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Assembly layout sketches or planes for assembly mates?

Assembly layout sketches or planes for assembly mates?

Assembly layout sketches or planes for assembly mates?

(OP)
I just read the "Assembly mates and best practices" FAQ559-871, including Scotts example download of an assembly using planes. I also recently gathered much info on using Layout Sketches to drive an assembly. Can these techniques be used in conjunction with each other, or do they both serve a similar purpose for me to choose what works best? If I create a layout sketch that contains several blocks that define a series of plates and then relate the blocks to each other, then my incontext assembly parts are created and positioned from the geometry in the sketch blocks. I know I can combine some planes with this to take advantage of both techniques, but is one technique preferred over the other?
Our companies main business is to design and build progressive dies. If at some point we purchase an add-on for progressive die modeling, I wonder how the add-on package handles assembly of the die components. Extensive use of planes, layout sketches, or a completely different way?
Help please, dazed and confused !!!
Tom..

RE: Assembly layout sketches or planes for assembly mates?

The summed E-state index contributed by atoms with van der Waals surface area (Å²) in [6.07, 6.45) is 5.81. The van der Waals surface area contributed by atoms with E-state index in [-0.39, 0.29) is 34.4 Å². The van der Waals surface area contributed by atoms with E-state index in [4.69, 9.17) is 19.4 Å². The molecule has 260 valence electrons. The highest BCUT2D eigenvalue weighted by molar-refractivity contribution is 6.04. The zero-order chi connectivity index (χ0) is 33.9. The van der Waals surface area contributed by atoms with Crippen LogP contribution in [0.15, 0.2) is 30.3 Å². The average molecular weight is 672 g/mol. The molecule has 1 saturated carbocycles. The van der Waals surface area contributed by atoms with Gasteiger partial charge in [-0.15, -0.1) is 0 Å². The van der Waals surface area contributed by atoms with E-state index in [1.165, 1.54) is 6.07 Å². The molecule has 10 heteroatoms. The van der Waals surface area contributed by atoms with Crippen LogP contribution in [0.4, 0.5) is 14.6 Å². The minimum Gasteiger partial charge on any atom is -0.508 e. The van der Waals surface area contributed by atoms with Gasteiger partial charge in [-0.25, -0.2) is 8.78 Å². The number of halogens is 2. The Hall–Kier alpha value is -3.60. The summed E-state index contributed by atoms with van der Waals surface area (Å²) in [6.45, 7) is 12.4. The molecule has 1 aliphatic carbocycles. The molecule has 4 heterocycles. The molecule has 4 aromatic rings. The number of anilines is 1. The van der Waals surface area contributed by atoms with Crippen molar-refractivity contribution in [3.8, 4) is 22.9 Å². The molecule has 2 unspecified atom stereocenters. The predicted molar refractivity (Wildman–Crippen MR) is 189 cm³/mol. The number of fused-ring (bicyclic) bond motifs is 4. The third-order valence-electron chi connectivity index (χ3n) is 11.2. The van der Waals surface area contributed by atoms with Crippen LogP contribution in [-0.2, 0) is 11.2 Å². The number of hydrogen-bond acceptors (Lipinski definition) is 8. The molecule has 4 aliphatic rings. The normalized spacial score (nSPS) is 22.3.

Layout (or Skeleton) Sketches & Planes can & should be used in combination with each other. Planes are more stable than geometry & faces because they do not get modified when other geometry or features are added or removed.

I have no experience with progressive die modelling add-on packages, so cannot offer my opinion on them.


Helpful SW websites  FAQ559-520
How to get answers to your SW questions  FAQ559-1091

RE: Assembly layout sketches or planes for assembly mates?

(OP)
Thanks for your help CBLimey. I am still experimenting and struggling with different methodologies for assemblies under different conditions. I guess, as with most everything there are trade-offs to consider. In other words, on a per job basis is the stability and robustness of an in context assembly utilizing planes instead of faces and edges worth severing the advantages of in context mating and association with other features? Or maybe I am still a little vague with how to utilize planes as in the FAQ example. If I want a part to size itself based on another part that may change within an in context assembly then I guess I need to mate it directly and shouldn’t use planes to locate the parts. Or is there a more advanced technique to apply using planes where I can have my cake and eat it too?

Thanks,
Tom..

RE: Assembly layout sketches or planes for assembly mates?

Not really more advanced, just more involved. If you take the principle of using planes to the extreme, then everything  would be constrained to, extruded up to, or mated to, planes. Then the only way to change anything would be by changing the position of the related plane.

Unfortunately, there are no hard & fast rules to follow. It usually boils down to a compromise of design intent, time available & personal preference.


Helpful SW websites  FAQ559-520
How to get answers to your SW questions  FAQ559-1091

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